Meanwhile elsewhere in this fire emergency: in the Springwood fire 193 houses have been lost to date, 7 in the Mt Victoria fire and 3 in the Lithgow fire. ( )

Day 5 Balmoral Bushfire 21 October (6.00pm)

On Day 5 the bushfire continues to pose problems for fire authorities. This afternoon Wilton came under ember attack and the fire was status was upgraded to Emergency. 
According the RFS website at 6.00pm the fire has burnt over 14,100 hectares and is currently on a Watch and Act status and still out of control. Illawarra residents are advised to 'remain viligent and monitor the situation'. The Picton Road has re-opened.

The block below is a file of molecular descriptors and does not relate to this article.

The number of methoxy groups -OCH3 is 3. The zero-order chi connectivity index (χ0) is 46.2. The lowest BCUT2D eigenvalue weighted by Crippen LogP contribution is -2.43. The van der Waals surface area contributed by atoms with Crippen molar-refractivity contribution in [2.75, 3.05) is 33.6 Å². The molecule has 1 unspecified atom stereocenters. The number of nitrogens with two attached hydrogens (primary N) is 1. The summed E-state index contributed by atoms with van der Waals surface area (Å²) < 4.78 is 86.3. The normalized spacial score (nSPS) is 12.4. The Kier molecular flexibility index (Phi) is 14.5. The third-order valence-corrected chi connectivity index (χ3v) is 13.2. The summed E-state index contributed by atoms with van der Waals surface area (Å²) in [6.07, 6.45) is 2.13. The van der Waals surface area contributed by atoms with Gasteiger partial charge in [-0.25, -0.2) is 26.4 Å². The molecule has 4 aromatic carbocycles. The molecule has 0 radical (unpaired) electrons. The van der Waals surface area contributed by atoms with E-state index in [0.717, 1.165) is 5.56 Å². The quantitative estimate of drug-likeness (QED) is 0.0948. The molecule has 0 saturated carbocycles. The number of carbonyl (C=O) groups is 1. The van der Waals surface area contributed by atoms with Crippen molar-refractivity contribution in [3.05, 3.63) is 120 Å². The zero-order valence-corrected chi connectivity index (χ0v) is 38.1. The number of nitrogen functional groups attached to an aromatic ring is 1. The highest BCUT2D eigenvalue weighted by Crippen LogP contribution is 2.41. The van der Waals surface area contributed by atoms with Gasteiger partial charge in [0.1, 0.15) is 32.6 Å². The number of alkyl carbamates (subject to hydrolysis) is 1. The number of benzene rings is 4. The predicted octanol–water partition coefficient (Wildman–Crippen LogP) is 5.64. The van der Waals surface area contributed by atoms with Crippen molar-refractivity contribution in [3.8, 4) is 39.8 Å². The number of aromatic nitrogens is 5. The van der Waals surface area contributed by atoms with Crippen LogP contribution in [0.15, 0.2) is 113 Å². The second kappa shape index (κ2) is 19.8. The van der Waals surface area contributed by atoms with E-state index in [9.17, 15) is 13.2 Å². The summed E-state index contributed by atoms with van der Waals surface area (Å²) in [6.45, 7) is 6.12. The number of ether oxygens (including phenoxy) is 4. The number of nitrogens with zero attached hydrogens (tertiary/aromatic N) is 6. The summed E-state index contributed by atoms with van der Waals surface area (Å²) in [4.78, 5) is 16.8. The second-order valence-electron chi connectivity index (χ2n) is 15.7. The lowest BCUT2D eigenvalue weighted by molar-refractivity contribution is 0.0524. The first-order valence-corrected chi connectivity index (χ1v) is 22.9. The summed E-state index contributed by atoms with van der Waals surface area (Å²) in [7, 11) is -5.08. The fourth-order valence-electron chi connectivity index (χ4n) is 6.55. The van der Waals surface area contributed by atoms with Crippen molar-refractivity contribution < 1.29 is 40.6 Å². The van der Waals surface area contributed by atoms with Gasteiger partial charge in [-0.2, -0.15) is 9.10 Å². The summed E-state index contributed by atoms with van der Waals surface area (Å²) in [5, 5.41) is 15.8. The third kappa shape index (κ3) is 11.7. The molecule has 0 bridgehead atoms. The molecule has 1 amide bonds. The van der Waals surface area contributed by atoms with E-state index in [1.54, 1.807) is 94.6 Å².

The weather conditions at Camden airport are currently: winds ENE at 16 kph; 28% humidity; temperature 30.9 degrees. (Weatherzone)
Relief organisations have swung into action and include appeals launched by the Australian Red Cross, St Vincent de Paul Society, Salvation Army and Anglicare. Similar to wartime relief appeals during the First and Second World Wars and others during natural disasters.

Day 4 Balmoral Bushfire 20 October (6.00pm) 

The fire continues to pose challenges for fire authorities this afternoon. According to the RFS website there are 270 fire-fighters tending this fire, which continues to be uncontained. It has burnt over 12,700 hectares and has a Watch and Act status.
While not posing any direct threat to Illawarra residents they have been advised to 'remain viligent and monitor the situation'.
The fire has crossed the Picton Road which remains closed. The eastern edge of the fire is burning adjacent to Cataract and Cordeaux Dams.

Balmoral-Yanderra fire from Appin area (I Willis, 18 Oct, 6.00pm)

Balmoral-Yanderra Bushfire 18 October 2013 (6.00pm)